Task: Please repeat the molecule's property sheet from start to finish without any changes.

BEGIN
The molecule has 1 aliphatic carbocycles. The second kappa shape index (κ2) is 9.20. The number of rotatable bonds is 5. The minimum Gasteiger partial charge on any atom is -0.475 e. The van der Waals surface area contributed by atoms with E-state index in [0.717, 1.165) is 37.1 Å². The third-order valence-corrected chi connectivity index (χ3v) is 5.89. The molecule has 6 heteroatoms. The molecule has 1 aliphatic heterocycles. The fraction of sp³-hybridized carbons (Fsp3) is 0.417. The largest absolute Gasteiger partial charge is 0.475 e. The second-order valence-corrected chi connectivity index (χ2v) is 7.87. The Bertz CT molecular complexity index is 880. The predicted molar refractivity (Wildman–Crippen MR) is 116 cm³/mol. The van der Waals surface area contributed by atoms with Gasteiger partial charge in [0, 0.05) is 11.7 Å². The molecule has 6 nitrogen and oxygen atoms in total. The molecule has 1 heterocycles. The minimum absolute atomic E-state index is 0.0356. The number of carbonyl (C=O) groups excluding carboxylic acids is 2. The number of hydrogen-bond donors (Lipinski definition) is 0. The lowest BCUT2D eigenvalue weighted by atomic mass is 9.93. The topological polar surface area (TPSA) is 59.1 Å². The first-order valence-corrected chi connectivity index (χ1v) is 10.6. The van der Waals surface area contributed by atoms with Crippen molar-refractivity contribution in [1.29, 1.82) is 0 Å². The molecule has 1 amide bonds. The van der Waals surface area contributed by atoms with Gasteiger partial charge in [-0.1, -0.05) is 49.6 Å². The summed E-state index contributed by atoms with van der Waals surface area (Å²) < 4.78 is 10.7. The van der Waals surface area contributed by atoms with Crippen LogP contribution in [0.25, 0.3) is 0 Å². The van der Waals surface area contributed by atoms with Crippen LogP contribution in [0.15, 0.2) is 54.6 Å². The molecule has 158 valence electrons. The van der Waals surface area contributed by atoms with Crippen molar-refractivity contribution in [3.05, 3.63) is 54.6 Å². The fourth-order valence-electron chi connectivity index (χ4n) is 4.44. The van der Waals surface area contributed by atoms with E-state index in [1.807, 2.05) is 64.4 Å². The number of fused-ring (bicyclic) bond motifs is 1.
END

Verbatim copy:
The molecule has 1 aliphatic carbocycles. The second kappa shape index (κ2) is 9.20. The number of rotatable bonds is 5. The minimum Gasteiger partial charge on any atom is -0.475 e. The van der Waals surface area contributed by atoms with E-state index in [0.717, 1.165) is 37.1 Å². The third-order valence-corrected chi connectivity index (χ3v) is 5.89. The molecule has 6 heteroatoms. The molecule has 1 aliphatic heterocycles. The fraction of sp³-hybridized carbons (Fsp3) is 0.417. The largest absolute Gasteiger partial charge is 0.475 e. The second-order valence-corrected chi connectivity index (χ2v) is 7.87. The Bertz CT molecular complexity index is 880. The predicted molar refractivity (Wildman–Crippen MR) is 116 cm³/mol. The van der Waals surface area contributed by atoms with Gasteiger partial charge in [0, 0.05) is 11.7 Å². The molecule has 6 nitrogen and oxygen atoms in total. The molecule has 1 heterocycles. The minimum absolute atomic E-state index is 0.0356. The number of carbonyl (C=O) groups excluding carboxylic acids is 2. The number of hydrogen-bond donors (Lipinski definition) is 0. The lowest BCUT2D eigenvalue weighted by atomic mass is 9.93. The topological polar surface area (TPSA) is 59.1 Å². The first-order valence-corrected chi connectivity index (χ1v) is 10.6. The van der Waals surface area contributed by atoms with Crippen molar-refractivity contribution in [1.29, 1.82) is 0 Å². The molecule has 1 amide bonds. The van der Waals surface area contributed by atoms with Gasteiger partial charge in [-0.1, -0.05) is 49.6 Å². The summed E-state index contributed by atoms with van der Waals surface area (Å²) < 4.78 is 10.7. The van der Waals surface area contributed by atoms with Crippen LogP contribution in [0.25, 0.3) is 0 Å². The van der Waals surface area contributed by atoms with Crippen LogP contribution in [0.15, 0.2) is 54.6 Å². The molecule has 158 valence electrons. The van der Waals surface area contributed by atoms with Crippen molar-refractivity contribution in [3.05, 3.63) is 54.6 Å². The fourth-order valence-electron chi connectivity index (χ4n) is 4.44. The van der Waals surface area contributed by atoms with E-state index in [1.807, 2.05) is 64.4 Å². The number of fused-ring (bicyclic) bond motifs is 1.